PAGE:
• Fossil fuels with CCS, which I’ve assumed in these posts will usually be natural gas.
  • Renewables, likely in practice to be mainly wind and solar.

Each of these primary energy sources can get to the energy consumer in the form of electricity or hydrogen.  Wind and solar can produce low carbon electricity directly, or they can produce hydrogen via electrolysis of water.  Natural gas can be burnt in a CCGT to produce electricity.  It can also be processed to produce hydrogen, most commonly in a steam methane reformer (SMR).  I’ve assumed here that SMRs are used, although many are looking at alternative approaches such as autothermal reforming (ATRs) which may allow for higher efficiencies and capture rates.

If fossil fuels are used CCS is required, as both CCGTs and reformers produce CO2.  This means they provide low carbon energy, rather than a zero-carbon energy, as a maximum of 90-95% of the CO2 produced is captured.  Any CCS built now or in the future will likely still be in use by 2050, so its capture rate must be judged against 2050 net-zero targets.  In this context, the residual emissions from any large-scale use of CCS for fossil fuels are likely to be significant, and may place limits on the extent of deployment.  SMRs produce different streams of CO2. Some of this is concentrated and so relatively easy to capture, some is more dilute.  Both streams need to be captured for the technology to play an appropriate role in a net-zero carbon economy.

Both CCGTs and reformers also produce waste heat, which may be used, so improving the overall thermal efficiency, although applications to date have been limited.

Hydrogen can be converted into electricity using a fuel cell or CCGT (with appropriately designed turbines).  This may enable use of hydrogen for electricity storage.

Electricity for building heating is likely to come from heat pumps (likely mainly air source heat pumps) as these greatly improve efficiency.

This gives a variety of routes for primary energy to low carbon end use. These are shown in the diagram below.  In practice several of these may co-exist, and some may not happen at scale.  The pathways shown assume natural gas cannot continue to act as a carrier of energy to individual buildings.  This is because its combustion inevitably produces CO2 and very small-scale CCS for individual buildings is likely to prove impractical, for example because of the very extensive CO2 transport network that would be required.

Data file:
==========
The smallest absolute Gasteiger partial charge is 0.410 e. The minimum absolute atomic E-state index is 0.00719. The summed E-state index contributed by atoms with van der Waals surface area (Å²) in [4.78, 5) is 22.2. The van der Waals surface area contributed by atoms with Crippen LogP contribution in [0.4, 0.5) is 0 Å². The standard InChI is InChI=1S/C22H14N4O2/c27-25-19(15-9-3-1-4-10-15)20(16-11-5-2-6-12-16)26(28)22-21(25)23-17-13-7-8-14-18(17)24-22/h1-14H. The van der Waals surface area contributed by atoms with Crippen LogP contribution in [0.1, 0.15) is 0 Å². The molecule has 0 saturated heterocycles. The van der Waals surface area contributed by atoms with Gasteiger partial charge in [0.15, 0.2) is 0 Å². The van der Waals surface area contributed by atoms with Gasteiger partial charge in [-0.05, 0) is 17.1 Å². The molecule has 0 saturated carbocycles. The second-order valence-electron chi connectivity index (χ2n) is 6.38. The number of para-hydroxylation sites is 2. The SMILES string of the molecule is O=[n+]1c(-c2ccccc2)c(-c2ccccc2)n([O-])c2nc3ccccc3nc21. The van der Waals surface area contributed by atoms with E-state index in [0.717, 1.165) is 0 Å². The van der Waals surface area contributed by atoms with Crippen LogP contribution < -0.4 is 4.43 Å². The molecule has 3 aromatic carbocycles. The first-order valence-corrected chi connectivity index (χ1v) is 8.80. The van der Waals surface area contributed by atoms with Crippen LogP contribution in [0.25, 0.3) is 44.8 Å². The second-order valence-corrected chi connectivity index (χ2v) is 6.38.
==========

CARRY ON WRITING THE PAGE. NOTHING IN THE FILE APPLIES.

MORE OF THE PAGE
Both fossil fuels and renewables can deliver energy as electricity or hydrogen …

Which mix of these pathways will provide the best solution? It’s not yet clear.  It will depend on various factors.

Suitability for end use.  Some industrial processes require high temperature heat or a direct flame, which heat pumps cannot provide.  Conversely, hydrogen needs to demonstrate its safety in a domestic context, though this is likely tractable.

Consumer acceptability. This is critical for residential heating, and both hydrogen and heat pumps face potential difficulties.  For example, heat pumps may be perceived as noisy, or require modifications such as installation of larger radiators which people resist.

Costs.  Which route is cheaper depends on a wide range of factors, including :

  • The capital costs of the equipment (e.g. CCGT or SMR, hydrogen boilers, and heat pumps)
  • The costs of reinforcing, creating or repurposing grids, including the extent to which the natural gas gird can be repurposed for hydrogen, and the cost of reinforcing the electricity distribution network to accommodate demand from heat pumps.